At least 4 million vulnerable Zimbabweans are facing challenges accessing primary health care and drought conditions trigger several health risks. Decreasing availability of safe water, sanitation and hygiene have heightened the risk of communicable disease outbreaks for 3.7 million vulnerable people. Some 1.2 million school-age children are facing challenges accessing education. The drought and economic situation have heightened protection risks, particularly for women and children. Over a year after Cyclone Idai hit Zimbabwe in March 2019, 128,270 people remain in need of humanitarian assistance across the 12 affected districts in Manicaland and Masvingo provinces. There are 21,328 refugees and asylum seekers in Zimbabwe who need international protection and multisectoral life-saving assistance to enable them to live in safety and dignity.
As of 5 August 2020, Zimbabwe had confirmed 4,339 COVID-19 cases (vs 926 on 9 July; and 287 on 10 June), including 84 deaths (vs 12 deaths on 9 July, and four deaths on 10 June) since the onset of the outbreak. Four provinces (Bulawayo, Harare, Midlands and Matabeleland South) account for 83 per cent of cases in Zimbabwe, with 75 per cent of all confirmed cases being local cases. The highest weekly incidence risk has been in the urban provinces of Bulawayo and Harare, with a consistent sharp increase in incidence in Harare since the second week of July, increasing incidence in the provinces neighboring Harare, and recent decline in incidence risk in Matabeleland South with predominantly imported transmission.
In addition to the previously announced lockdown regulations, on 21 July, the Government introduced extra measures including a curfew from 6 p.m. to 6 a.m. except for essential services; oﬃcial business operating hours from 8 a.m. to 3 p.m. with the exception of providers of essential services; inter-city/town public transport and inessential transport to all rural areas remaining banned, and the planned reopening of schools on 28 July postponed. Returning residents and foreign nationals are required to quarantine for a period of 21 days, of which the initial seven days at Government designated quarantine centres, with mandatory testing on day one and day eight.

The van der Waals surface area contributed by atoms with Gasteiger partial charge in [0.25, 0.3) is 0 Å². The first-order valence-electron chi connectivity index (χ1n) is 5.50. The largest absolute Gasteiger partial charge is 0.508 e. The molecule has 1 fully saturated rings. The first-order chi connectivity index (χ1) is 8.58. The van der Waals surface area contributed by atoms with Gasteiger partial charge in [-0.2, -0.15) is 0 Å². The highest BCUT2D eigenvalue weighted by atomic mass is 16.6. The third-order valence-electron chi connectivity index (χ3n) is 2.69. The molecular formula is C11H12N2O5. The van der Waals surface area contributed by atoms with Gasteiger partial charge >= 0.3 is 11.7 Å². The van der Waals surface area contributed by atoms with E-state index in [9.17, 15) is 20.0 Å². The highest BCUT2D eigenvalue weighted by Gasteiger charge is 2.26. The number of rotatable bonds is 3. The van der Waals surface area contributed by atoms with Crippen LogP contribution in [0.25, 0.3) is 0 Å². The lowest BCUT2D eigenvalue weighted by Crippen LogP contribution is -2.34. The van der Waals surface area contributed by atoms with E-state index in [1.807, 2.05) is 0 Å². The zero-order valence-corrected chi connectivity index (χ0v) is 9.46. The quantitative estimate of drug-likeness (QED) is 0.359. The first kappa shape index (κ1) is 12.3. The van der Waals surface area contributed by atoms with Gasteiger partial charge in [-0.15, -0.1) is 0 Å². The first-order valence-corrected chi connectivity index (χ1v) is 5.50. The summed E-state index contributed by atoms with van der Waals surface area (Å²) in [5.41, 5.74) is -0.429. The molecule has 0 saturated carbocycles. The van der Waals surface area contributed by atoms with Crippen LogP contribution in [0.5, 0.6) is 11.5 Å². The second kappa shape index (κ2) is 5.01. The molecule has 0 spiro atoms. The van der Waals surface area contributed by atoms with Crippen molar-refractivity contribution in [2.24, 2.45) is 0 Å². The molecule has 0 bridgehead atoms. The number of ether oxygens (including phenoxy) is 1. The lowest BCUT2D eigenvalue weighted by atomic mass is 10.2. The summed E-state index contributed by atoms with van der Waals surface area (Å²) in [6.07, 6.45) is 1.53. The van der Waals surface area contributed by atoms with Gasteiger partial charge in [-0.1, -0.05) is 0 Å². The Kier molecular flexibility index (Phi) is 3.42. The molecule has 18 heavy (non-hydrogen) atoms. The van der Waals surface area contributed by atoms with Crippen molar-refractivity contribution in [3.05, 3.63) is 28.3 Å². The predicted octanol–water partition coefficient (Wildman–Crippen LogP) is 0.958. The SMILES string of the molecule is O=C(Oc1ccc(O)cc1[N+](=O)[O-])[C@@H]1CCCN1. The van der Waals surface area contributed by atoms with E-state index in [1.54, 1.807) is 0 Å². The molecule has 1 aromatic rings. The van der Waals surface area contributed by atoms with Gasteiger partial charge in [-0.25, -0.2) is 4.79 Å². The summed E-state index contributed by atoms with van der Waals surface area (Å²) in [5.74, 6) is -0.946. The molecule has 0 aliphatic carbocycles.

A total of 14,044 migrants have returned to Zimbabwe from neighbouring countries, as of 5 Agust, with the large majority of returnees arriving through the points of entry of Beitbridge border post, Plumtree, Harare International airport and Forbes. The number continues to increase daily, with a projection of 20,000 new arrivals in the next coming months with inclusion of those from northern countries, such as Zambia, Malawi, Tanzania and Ethiopia.
On 5 August, the UN Secretary-General urged the Government of Zimbabwe to ensure the protection of all fundamental human rights, notably the freedom of opinion and expression and the right to freedom of peaceful assembly and association, in accordance with Zimbabwe's human rights obligations.
In addition to the commitments to the HRP recorded above through the Financial Tracking System (FTS), a number of pledges are in the process of being ﬁnalized, including $30 million for the HRP and $14 million for the COVID-19 response from the United Kingdom, $18 million from the United States, $14 million from the European Commission, and $200,000 from Canada. In addition, carryover funding of agencies from 2019 will be reﬂected in FTS.
Distributed by APO Group on behalf of Office for Coordination of Humanitarian Affairs (OCHA).